• The other group have TACE, cyclophosphamide and dendritic cell (DC) vaccine

Diagram for ImmunoTACE

The first day of treatment is called Day 1

Both groups have

Day 1
Cyclophosphamide – as a drip into your vein

Day 29
Cyclophosphamide – as a drip into your vein

Day 31
You have TACE treatment and the treatment to block the blood supply to the area.

To have TACE your doctor puts a fine tube (catheter) into your groin. You then have a chemotherapy drug (doxorubicin) through the catheter directly into the area of cancer.

The doctor also injects tiny plastic beads called microspheres (Embozene) to block the blood flow to the cancer.

Day 31 to up to Day38
You stay in hospital for between 4 and 7 days after the TACE treatment

If you continue treatment you have more doses of cyclophosphamide as a drip into your vein on days

  • 60
  • 90
  • 120

TACE, cyclophosphamide and dendritic cell (DC) vaccine group

You have treatment the same as the other group. Your doctors also need to make the vaccine for you to have. They make the vaccine from your own dendritic cells.

Your doctor needs to collect dendritic cells from your blood. They do this using a procedure called leukapheresis (pronounced loo-kah-fur-ee-sis).

To have leukapheresis you have a tube into a vein in each arm.

One tube removes blood. The blood then passes into a machine that removes the white blood cells. The rest of your blood cells and normal blood fluid (plasma) then go back into your body through the tube in your other arm.

You have leukapheresis after randomisation and up to 14 days before Day 1 of your cyclophosphamide treatment.

Day 31
You have the dendritic cell vaccine at the same time as you have TACE. You have the 1st dose of the vaccine through the catheter into your groin at the same time as you have the TACE treatment.

You have more doses of cyclophosphamide as a drip into your vein on days

  • 60
  • 90
  • 120

Then you have the vaccine 2 days after each dose of cyclophosphamide. You have it as a drip into your vein.

If test results show the treatment is working well, the doctors may decide to continue it.

Hospital visits

You see the doctors and have some tests before you start treatment. The tests include

  • Blood tests
  • A physical examination
  • Heart trace (ECG Open a glossary item)
  • CT scan of your chest
  • CT or MRI scan of your tummy (abdomen)

You go to hospital for all your treatment.

You have the first 2 doses of cyclophosphamide as an outpatient.

You stay in the hospital when you have TACE. This is for between 4 to 7 days.

After your TACE you go back to the hospital once a week for a check up for 3 weeks. You then have the additional doses of cyclophosphamide, and if you are having it, the DC vaccine as an outpatient.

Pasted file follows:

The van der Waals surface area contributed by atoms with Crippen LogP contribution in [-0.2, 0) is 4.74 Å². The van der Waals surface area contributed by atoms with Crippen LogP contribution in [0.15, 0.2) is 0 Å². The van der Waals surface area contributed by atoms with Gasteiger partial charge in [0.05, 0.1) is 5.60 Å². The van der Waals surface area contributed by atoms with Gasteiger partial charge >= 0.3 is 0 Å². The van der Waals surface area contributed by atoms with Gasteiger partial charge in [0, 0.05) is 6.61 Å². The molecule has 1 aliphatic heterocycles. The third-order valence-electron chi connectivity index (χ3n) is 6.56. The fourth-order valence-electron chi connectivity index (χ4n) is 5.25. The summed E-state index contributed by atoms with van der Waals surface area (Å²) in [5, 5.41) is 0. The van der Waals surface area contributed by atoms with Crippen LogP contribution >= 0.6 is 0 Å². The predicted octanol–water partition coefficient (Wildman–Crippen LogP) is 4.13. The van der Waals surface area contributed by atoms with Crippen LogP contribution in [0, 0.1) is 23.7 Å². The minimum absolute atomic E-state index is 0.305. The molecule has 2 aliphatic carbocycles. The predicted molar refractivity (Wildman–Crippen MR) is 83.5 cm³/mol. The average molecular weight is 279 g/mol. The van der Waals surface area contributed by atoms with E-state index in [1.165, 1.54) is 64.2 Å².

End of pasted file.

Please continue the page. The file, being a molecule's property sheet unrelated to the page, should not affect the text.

Around 1 month after you have the TACE treatment you have a scan to check how well the treatment has worked on your cancer. This might be a CT or MRI scan. Your doctor will explain which one you’ll have.

After you finish treatment you see the doctors every 3 months for next year. Throughout the time you are in the trial you have regular blood tests.

Side effects

The most common side effects of cyclophosphamide are

The most common side effects of DC vaccine are

  • Aching muscles
  • High temperature (fever)

The most common side effects of TACE are

  • High temperature (fever)
  • Feeling or being sick
  • Mild constipation
  • Tummy (abdominal) pain

We have information on doxorubicin the chemotherapy drug used during TACE.

We also have more information on cyclophosphamide

Location

Birmingham
Liverpool

Recruitment start:

Recruitment end:

How to join a clinical trial

Please note: In order to join a trial you will need to discuss it with your doctor, unless otherwise specified.

Please note - unless we state otherwise in the summary, you need to talk to your doctor about joining a trial.

Chief Investigator

Professor David Adams

Supported by

Experimental Cancer Medicine Centre (ECMC)
NIHR Efficacy and Mechanism Evaluation (EME) Programme
University of Birmingham
 

Questions about cancer? Contact our information nurses

Freephone 0808 800 4040

Last review date

CRUK internal database number:

9660

Please note - unless we state otherwise in the summary, you need to talk to your doctor about joining a trial.

Charlie took part in a trial to try new treatments

A picture of Charlie

“I think it’s really important that people keep signing up to these type of trials to push research forward.”